Model Checking

Model checking is attractive for web security because not only can it ?nd errors, it can be used to generate the attack vectors to prove the existence of a real vulnerability. This information is very helpful for the programmers to ?x the bugs. However, model checking is challenging for real programs. A web application consists of tens or hundreds of thousands of lines of code. It continuously accepts inputs, so it is impossible to exhaust all possible paths. Web developers have greatly leveraged common frameworks to reduce the development time for creating web applications. We show that we can exploit the use of common frameworks to produce powerful programming tools. We have developed a model checker, called QED (Query-based Event Director). This model checker is designed for web applications built on top of servlets, JSPs, and Apache Struts:
? Java servlets [34], which is a standard extension to the Java

platform for writing web applications.
? JSPs (Java Server Pages) [35], which allow page design to be

commingled with database accesses.
? Apache Struts [2], which is a web application framework that

uses the model-view-controller paradigm. In this paradigm, a controller decouples the data model from the user view so they can easily be changed independently. An attack vector is a sequence of URLs, each of which consists of a page request and a set of input parameters. One of the strengths of QED is to be able to ?nd attack vectors that consist of more than one URL request quickly. Instead of generating large number of

random input vectors to exercise the program, QED uses a goaldirected approach to generate those essential input vectors that exercise those portions of code that may harbor vulnerabilities. The input to QED is the Java bytecode instrumented to detect the vulnerability patterns of interest. The monitoring code has been optimized so only those sections that can participate in an attack, according to the context-sensitive information tracking analysis, are instrumented. Each URL request generated leads to the invocation of an event. By understanding how event handling code is dispatched in the Java servlet framework, it can deduce the URLs that need to be supplied to exercise instrumented code. A URL request is redundant unless it can generate or lead to an event that contains instrumented code. This dependence analysis allows QED to prune off unnecessary input sequences, focusing on short, highly productive input vectors. QED uses Java Path?nder [38] to perform model checking on instrumented code. QED stubs out various components in the application. For example, for the sake of ef?ciency, we use nondeterministic choices re?ecting the different paths we wish to explore instead of executing a full object persistence layer. These preparations can be re-used by appplications using the same modules. In summary, QED takes advantage of the high-level semantics of the Java servlet framework, the high-level PQL query, and the bddbddb static analysis system to provide an effective model checker for ?nding taint-based vulnerabilities in a large number of web-based applications.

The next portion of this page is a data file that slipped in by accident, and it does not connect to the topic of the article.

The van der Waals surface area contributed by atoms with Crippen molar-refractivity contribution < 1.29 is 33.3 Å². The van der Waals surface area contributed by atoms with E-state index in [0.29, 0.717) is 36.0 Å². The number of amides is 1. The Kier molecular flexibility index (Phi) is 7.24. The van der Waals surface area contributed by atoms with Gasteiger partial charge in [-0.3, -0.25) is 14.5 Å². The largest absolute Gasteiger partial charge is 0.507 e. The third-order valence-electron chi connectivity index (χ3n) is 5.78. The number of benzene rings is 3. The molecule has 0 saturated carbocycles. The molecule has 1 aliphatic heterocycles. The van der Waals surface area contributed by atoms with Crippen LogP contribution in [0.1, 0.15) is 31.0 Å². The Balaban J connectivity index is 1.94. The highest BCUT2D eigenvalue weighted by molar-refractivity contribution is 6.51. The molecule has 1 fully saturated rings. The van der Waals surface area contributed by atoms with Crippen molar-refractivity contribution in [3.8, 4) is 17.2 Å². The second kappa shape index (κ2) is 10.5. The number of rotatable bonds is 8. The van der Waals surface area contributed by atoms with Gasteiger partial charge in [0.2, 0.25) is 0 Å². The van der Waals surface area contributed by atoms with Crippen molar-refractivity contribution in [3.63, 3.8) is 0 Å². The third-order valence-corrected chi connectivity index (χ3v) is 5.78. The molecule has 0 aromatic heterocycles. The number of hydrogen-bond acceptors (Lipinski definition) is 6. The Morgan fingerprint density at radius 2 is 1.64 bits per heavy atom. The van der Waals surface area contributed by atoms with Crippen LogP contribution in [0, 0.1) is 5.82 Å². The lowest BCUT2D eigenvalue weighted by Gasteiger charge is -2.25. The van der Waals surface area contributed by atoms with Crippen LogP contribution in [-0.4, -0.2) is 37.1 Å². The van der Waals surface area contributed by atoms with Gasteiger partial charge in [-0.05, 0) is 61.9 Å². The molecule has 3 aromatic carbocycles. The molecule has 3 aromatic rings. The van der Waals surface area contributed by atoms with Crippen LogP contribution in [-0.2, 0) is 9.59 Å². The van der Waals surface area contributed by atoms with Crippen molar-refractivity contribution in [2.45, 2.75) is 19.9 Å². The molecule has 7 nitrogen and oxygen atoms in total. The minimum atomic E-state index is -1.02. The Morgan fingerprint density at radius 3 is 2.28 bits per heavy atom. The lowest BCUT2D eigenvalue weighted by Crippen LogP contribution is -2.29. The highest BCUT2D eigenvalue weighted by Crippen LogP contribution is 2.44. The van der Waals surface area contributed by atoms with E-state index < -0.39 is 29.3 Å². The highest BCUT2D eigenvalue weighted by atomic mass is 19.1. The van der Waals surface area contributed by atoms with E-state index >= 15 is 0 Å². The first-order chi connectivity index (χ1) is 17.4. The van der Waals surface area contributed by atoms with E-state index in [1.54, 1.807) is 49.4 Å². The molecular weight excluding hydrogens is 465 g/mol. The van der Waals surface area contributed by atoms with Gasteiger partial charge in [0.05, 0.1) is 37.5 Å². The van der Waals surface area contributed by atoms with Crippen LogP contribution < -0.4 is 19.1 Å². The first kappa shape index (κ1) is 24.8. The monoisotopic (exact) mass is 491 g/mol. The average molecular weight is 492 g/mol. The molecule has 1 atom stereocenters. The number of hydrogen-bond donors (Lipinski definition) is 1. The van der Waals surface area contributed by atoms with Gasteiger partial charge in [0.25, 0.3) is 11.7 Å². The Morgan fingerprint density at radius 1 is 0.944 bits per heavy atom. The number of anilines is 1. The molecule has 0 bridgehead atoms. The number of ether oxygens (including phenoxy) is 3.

query main(object Object source, object Object sink) var object java.sql.Connection con; object java.sql.Statement stmt; matches { UserSource(source); StringPropStar(source, sink); } replaces con.prepareStatement(sink) with SQL.SafePrepare(con, source, sink); replaces stmt.executeQuery(sink) with SQL.SafeExecute(stmt, source, sink);